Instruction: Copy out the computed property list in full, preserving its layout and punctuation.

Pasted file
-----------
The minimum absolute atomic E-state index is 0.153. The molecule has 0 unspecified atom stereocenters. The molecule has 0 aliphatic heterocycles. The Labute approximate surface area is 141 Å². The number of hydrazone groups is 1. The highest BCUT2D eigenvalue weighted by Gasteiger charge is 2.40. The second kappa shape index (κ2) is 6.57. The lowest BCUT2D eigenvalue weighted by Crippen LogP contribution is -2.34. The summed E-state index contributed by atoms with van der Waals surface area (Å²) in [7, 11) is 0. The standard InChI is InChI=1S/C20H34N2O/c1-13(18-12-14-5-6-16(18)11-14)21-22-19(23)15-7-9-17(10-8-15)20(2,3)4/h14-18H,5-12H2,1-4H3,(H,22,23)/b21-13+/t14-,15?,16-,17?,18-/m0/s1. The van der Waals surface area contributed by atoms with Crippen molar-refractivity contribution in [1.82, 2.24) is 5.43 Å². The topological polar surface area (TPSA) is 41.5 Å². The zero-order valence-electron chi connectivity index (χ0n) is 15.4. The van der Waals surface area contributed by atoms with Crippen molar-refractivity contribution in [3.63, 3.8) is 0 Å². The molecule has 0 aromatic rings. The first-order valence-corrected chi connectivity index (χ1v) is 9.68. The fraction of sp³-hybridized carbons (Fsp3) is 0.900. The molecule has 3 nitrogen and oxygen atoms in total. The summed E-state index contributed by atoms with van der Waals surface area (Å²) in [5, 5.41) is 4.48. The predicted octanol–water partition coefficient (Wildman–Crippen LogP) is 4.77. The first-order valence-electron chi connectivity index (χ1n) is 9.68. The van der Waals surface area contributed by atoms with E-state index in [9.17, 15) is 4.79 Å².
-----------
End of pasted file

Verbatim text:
The minimum absolute atomic E-state index is 0.153. The molecule has 0 unspecified atom stereocenters. The molecule has 0 aliphatic heterocycles. The Labute approximate surface area is 141 Å². The number of hydrazone groups is 1. The highest BCUT2D eigenvalue weighted by Gasteiger charge is 2.40. The second kappa shape index (κ2) is 6.57. The lowest BCUT2D eigenvalue weighted by Crippen LogP contribution is -2.34. The summed E-state index contributed by atoms with van der Waals surface area (Å²) in [7, 11) is 0. The standard InChI is InChI=1S/C20H34N2O/c1-13(18-12-14-5-6-16(18)11-14)21-22-19(23)15-7-9-17(10-8-15)20(2,3)4/h14-18H,5-12H2,1-4H3,(H,22,23)/b21-13+/t14-,15?,16-,17?,18-/m0/s1. The van der Waals surface area contributed by atoms with Crippen molar-refractivity contribution in [1.82, 2.24) is 5.43 Å². The topological polar surface area (TPSA) is 41.5 Å². The zero-order valence-electron chi connectivity index (χ0n) is 15.4. The van der Waals surface area contributed by atoms with Crippen molar-refractivity contribution in [3.63, 3.8) is 0 Å². The molecule has 0 aromatic rings. The first-order valence-corrected chi connectivity index (χ1v) is 9.68. The fraction of sp³-hybridized carbons (Fsp3) is 0.900. The molecule has 3 nitrogen and oxygen atoms in total. The summed E-state index contributed by atoms with van der Waals surface area (Å²) in [5, 5.41) is 4.48. The predicted octanol–water partition coefficient (Wildman–Crippen LogP) is 4.77. The first-order valence-electron chi connectivity index (χ1n) is 9.68. The van der Waals surface area contributed by atoms with E-state index in [9.17, 15) is 4.79 Å².